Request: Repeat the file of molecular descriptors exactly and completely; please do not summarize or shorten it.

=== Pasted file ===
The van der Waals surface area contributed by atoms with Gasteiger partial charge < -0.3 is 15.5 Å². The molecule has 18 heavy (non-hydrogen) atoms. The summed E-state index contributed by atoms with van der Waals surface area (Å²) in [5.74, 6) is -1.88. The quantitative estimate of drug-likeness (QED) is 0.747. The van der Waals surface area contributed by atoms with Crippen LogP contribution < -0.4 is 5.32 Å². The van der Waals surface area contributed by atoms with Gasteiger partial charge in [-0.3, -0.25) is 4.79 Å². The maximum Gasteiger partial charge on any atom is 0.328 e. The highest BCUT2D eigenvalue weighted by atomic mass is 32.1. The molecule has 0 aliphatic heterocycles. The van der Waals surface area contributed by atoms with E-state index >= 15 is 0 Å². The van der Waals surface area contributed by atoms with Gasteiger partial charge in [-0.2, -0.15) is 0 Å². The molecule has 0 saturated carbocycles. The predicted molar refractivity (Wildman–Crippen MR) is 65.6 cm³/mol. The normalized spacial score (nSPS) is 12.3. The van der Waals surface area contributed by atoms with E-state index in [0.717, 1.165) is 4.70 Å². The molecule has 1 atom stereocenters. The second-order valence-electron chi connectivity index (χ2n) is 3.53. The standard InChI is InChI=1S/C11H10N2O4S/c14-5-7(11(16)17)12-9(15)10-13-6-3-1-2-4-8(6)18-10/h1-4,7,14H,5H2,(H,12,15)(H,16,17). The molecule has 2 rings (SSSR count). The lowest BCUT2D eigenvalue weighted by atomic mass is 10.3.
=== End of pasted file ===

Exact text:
The van der Waals surface area contributed by atoms with Gasteiger partial charge < -0.3 is 15.5 Å². The molecule has 18 heavy (non-hydrogen) atoms. The summed E-state index contributed by atoms with van der Waals surface area (Å²) in [5.74, 6) is -1.88. The quantitative estimate of drug-likeness (QED) is 0.747. The van der Waals surface area contributed by atoms with Crippen LogP contribution < -0.4 is 5.32 Å². The van der Waals surface area contributed by atoms with Gasteiger partial charge in [-0.3, -0.25) is 4.79 Å². The maximum Gasteiger partial charge on any atom is 0.328 e. The highest BCUT2D eigenvalue weighted by atomic mass is 32.1. The molecule has 0 aliphatic heterocycles. The van der Waals surface area contributed by atoms with E-state index >= 15 is 0 Å². The van der Waals surface area contributed by atoms with Gasteiger partial charge in [-0.2, -0.15) is 0 Å². The molecule has 0 saturated carbocycles. The predicted molar refractivity (Wildman–Crippen MR) is 65.6 cm³/mol. The normalized spacial score (nSPS) is 12.3. The van der Waals surface area contributed by atoms with E-state index in [0.717, 1.165) is 4.70 Å². The molecule has 1 atom stereocenters. The second-order valence-electron chi connectivity index (χ2n) is 3.53. The standard InChI is InChI=1S/C11H10N2O4S/c14-5-7(11(16)17)12-9(15)10-13-6-3-1-2-4-8(6)18-10/h1-4,7,14H,5H2,(H,12,15)(H,16,17). The molecule has 2 rings (SSSR count). The lowest BCUT2D eigenvalue weighted by atomic mass is 10.3.